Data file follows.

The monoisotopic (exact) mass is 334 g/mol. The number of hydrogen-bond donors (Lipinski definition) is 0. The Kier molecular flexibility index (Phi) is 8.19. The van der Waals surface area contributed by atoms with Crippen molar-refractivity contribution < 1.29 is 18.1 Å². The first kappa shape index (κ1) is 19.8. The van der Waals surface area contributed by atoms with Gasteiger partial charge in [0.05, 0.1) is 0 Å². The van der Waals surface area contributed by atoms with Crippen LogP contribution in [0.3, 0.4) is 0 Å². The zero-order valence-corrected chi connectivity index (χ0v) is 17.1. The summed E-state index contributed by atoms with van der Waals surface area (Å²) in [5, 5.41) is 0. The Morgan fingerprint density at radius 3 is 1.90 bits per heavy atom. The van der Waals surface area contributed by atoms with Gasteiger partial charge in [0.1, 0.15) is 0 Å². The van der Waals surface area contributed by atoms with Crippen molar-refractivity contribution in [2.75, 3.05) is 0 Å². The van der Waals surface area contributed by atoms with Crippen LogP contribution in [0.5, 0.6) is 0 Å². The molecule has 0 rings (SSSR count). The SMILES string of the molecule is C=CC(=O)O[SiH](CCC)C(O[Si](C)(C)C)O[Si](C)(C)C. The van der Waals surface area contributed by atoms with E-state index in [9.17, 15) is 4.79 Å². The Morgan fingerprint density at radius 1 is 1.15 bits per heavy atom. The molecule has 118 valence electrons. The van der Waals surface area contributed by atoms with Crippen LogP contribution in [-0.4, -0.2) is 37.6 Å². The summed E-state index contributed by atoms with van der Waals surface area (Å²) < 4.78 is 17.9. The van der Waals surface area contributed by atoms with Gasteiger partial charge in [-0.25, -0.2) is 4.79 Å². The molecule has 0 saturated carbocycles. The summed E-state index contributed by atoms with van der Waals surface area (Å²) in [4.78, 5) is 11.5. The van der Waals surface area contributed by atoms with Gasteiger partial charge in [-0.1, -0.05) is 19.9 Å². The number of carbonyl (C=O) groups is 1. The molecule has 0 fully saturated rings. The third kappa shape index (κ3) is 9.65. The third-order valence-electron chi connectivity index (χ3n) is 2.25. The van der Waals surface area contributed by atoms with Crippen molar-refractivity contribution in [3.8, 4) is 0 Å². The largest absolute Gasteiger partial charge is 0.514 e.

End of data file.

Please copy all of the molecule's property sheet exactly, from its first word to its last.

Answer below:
The monoisotopic (exact) mass is 334 g/mol. The number of hydrogen-bond donors (Lipinski definition) is 0. The Kier molecular flexibility index (Phi) is 8.19. The van der Waals surface area contributed by atoms with Crippen molar-refractivity contribution < 1.29 is 18.1 Å². The first kappa shape index (κ1) is 19.8. The van der Waals surface area contributed by atoms with Gasteiger partial charge in [0.05, 0.1) is 0 Å². The van der Waals surface area contributed by atoms with Crippen LogP contribution in [0.3, 0.4) is 0 Å². The zero-order valence-corrected chi connectivity index (χ0v) is 17.1. The summed E-state index contributed by atoms with van der Waals surface area (Å²) in [5, 5.41) is 0. The Morgan fingerprint density at radius 3 is 1.90 bits per heavy atom. The van der Waals surface area contributed by atoms with Gasteiger partial charge in [0.1, 0.15) is 0 Å². The van der Waals surface area contributed by atoms with Crippen molar-refractivity contribution in [2.75, 3.05) is 0 Å². The van der Waals surface area contributed by atoms with Crippen LogP contribution in [0.5, 0.6) is 0 Å². The molecule has 0 rings (SSSR count). The SMILES string of the molecule is C=CC(=O)O[SiH](CCC)C(O[Si](C)(C)C)O[Si](C)(C)C. The van der Waals surface area contributed by atoms with E-state index in [9.17, 15) is 4.79 Å². The Morgan fingerprint density at radius 1 is 1.15 bits per heavy atom. The molecule has 118 valence electrons. The van der Waals surface area contributed by atoms with Crippen LogP contribution in [-0.4, -0.2) is 37.6 Å². The summed E-state index contributed by atoms with van der Waals surface area (Å²) < 4.78 is 17.9. The van der Waals surface area contributed by atoms with Gasteiger partial charge in [-0.25, -0.2) is 4.79 Å². The molecule has 0 saturated carbocycles. The summed E-state index contributed by atoms with van der Waals surface area (Å²) in [4.78, 5) is 11.5. The van der Waals surface area contributed by atoms with Gasteiger partial charge in [-0.1, -0.05) is 19.9 Å². The number of carbonyl (C=O) groups is 1. The molecule has 0 fully saturated rings. The third kappa shape index (κ3) is 9.65. The third-order valence-electron chi connectivity index (χ3n) is 2.25. The van der Waals surface area contributed by atoms with Crippen molar-refractivity contribution in [3.8, 4) is 0 Å². The largest absolute Gasteiger partial charge is 0.514 e.